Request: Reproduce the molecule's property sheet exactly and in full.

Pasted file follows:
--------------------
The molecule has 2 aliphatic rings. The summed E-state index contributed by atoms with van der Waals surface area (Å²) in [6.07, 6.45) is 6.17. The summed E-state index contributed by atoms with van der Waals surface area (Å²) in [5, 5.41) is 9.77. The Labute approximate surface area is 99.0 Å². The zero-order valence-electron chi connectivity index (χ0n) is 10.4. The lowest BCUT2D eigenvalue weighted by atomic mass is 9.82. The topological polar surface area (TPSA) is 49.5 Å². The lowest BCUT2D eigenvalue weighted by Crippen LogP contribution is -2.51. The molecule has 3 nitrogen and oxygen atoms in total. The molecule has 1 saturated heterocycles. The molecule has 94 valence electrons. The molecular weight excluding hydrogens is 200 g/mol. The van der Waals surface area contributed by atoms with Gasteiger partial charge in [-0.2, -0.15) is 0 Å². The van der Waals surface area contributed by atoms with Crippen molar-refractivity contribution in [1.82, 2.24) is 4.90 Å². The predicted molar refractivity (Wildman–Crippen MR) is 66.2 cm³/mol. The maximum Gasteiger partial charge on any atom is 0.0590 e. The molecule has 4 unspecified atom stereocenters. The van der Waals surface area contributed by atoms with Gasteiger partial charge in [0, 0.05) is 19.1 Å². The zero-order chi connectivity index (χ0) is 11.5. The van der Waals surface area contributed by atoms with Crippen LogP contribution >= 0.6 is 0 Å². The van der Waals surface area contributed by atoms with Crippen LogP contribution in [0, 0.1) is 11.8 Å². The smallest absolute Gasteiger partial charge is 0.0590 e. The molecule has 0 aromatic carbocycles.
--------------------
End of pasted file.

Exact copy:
The molecule has 2 aliphatic rings. The summed E-state index contributed by atoms with van der Waals surface area (Å²) in [6.07, 6.45) is 6.17. The summed E-state index contributed by atoms with van der Waals surface area (Å²) in [5, 5.41) is 9.77. The Labute approximate surface area is 99.0 Å². The zero-order valence-electron chi connectivity index (χ0n) is 10.4. The lowest BCUT2D eigenvalue weighted by atomic mass is 9.82. The topological polar surface area (TPSA) is 49.5 Å². The lowest BCUT2D eigenvalue weighted by Crippen LogP contribution is -2.51. The molecule has 3 nitrogen and oxygen atoms in total. The molecule has 1 saturated heterocycles. The molecule has 94 valence electrons. The molecular weight excluding hydrogens is 200 g/mol. The van der Waals surface area contributed by atoms with Gasteiger partial charge in [-0.2, -0.15) is 0 Å². The van der Waals surface area contributed by atoms with Crippen molar-refractivity contribution in [1.82, 2.24) is 4.90 Å². The predicted molar refractivity (Wildman–Crippen MR) is 66.2 cm³/mol. The maximum Gasteiger partial charge on any atom is 0.0590 e. The molecule has 4 unspecified atom stereocenters. The van der Waals surface area contributed by atoms with Gasteiger partial charge in [0, 0.05) is 19.1 Å². The zero-order chi connectivity index (χ0) is 11.5. The van der Waals surface area contributed by atoms with Crippen LogP contribution >= 0.6 is 0 Å². The van der Waals surface area contributed by atoms with Crippen LogP contribution in [0, 0.1) is 11.8 Å². The smallest absolute Gasteiger partial charge is 0.0590 e. The molecule has 0 aromatic carbocycles.